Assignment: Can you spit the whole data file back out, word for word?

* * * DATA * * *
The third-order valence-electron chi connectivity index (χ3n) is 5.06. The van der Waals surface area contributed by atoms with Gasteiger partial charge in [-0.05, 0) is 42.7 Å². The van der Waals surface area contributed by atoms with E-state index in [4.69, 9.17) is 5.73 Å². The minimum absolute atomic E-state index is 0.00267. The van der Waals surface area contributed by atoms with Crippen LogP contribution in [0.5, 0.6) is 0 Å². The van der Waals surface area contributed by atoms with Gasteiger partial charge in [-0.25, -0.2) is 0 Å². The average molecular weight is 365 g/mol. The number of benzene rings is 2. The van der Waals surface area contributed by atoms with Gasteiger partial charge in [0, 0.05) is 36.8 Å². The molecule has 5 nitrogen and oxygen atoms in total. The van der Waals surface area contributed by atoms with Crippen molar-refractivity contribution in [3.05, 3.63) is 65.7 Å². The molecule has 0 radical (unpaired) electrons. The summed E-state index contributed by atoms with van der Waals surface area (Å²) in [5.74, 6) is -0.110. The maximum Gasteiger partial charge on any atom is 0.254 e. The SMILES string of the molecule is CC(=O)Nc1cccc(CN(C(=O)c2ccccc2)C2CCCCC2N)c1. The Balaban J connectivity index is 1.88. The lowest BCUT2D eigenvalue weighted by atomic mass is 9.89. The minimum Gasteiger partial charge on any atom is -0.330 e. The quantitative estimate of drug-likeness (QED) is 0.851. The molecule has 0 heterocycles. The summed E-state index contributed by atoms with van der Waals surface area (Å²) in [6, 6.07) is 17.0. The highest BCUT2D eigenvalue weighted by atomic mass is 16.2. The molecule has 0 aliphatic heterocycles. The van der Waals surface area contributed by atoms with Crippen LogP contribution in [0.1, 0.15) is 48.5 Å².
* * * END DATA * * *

The third-order valence-electron chi connectivity index (χ3n) is 5.06. The van der Waals surface area contributed by atoms with Gasteiger partial charge in [-0.05, 0) is 42.7 Å². The van der Waals surface area contributed by atoms with E-state index in [4.69, 9.17) is 5.73 Å². The minimum absolute atomic E-state index is 0.00267. The van der Waals surface area contributed by atoms with Crippen LogP contribution in [0.5, 0.6) is 0 Å². The van der Waals surface area contributed by atoms with Gasteiger partial charge in [-0.25, -0.2) is 0 Å². The average molecular weight is 365 g/mol. The number of benzene rings is 2. The van der Waals surface area contributed by atoms with Gasteiger partial charge in [0, 0.05) is 36.8 Å². The molecule has 5 nitrogen and oxygen atoms in total. The van der Waals surface area contributed by atoms with Crippen molar-refractivity contribution in [3.05, 3.63) is 65.7 Å². The molecule has 0 radical (unpaired) electrons. The summed E-state index contributed by atoms with van der Waals surface area (Å²) in [5.74, 6) is -0.110. The maximum Gasteiger partial charge on any atom is 0.254 e. The SMILES string of the molecule is CC(=O)Nc1cccc(CN(C(=O)c2ccccc2)C2CCCCC2N)c1. The Balaban J connectivity index is 1.88. The lowest BCUT2D eigenvalue weighted by atomic mass is 9.89. The minimum Gasteiger partial charge on any atom is -0.330 e. The quantitative estimate of drug-likeness (QED) is 0.851. The molecule has 0 heterocycles. The summed E-state index contributed by atoms with van der Waals surface area (Å²) in [6, 6.07) is 17.0. The highest BCUT2D eigenvalue weighted by atomic mass is 16.2. The molecule has 0 aliphatic heterocycles. The van der Waals surface area contributed by atoms with Crippen LogP contribution in [0.1, 0.15) is 48.5 Å².